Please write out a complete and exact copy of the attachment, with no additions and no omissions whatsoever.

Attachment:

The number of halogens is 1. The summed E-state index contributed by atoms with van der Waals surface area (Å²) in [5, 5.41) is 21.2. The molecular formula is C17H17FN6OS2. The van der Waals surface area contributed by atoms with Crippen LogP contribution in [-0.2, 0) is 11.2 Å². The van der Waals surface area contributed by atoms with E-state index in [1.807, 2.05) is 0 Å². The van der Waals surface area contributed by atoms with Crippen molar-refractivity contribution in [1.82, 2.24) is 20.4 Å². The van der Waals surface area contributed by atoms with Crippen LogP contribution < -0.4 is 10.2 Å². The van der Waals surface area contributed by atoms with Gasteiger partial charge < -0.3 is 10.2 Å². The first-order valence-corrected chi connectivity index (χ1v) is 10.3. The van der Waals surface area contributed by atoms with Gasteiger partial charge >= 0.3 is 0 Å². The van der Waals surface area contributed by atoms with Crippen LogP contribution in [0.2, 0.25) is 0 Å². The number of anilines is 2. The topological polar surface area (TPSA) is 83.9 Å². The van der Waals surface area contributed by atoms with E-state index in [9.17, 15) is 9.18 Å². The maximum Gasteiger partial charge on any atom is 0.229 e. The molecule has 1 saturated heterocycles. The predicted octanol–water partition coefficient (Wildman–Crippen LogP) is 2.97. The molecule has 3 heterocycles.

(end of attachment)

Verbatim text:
The number of halogens is 1. The summed E-state index contributed by atoms with van der Waals surface area (Å²) in [5, 5.41) is 21.2. The molecular formula is C17H17FN6OS2. The van der Waals surface area contributed by atoms with Crippen LogP contribution in [-0.2, 0) is 11.2 Å². The van der Waals surface area contributed by atoms with E-state index in [1.807, 2.05) is 0 Å². The van der Waals surface area contributed by atoms with Crippen molar-refractivity contribution in [1.82, 2.24) is 20.4 Å². The van der Waals surface area contributed by atoms with Crippen LogP contribution < -0.4 is 10.2 Å². The van der Waals surface area contributed by atoms with Gasteiger partial charge < -0.3 is 10.2 Å². The first-order valence-corrected chi connectivity index (χ1v) is 10.3. The van der Waals surface area contributed by atoms with Gasteiger partial charge >= 0.3 is 0 Å². The van der Waals surface area contributed by atoms with Crippen LogP contribution in [0.2, 0.25) is 0 Å². The number of anilines is 2. The topological polar surface area (TPSA) is 83.9 Å². The van der Waals surface area contributed by atoms with E-state index in [9.17, 15) is 9.18 Å². The maximum Gasteiger partial charge on any atom is 0.229 e. The molecule has 1 saturated heterocycles. The predicted octanol–water partition coefficient (Wildman–Crippen LogP) is 2.97. The molecule has 3 heterocycles.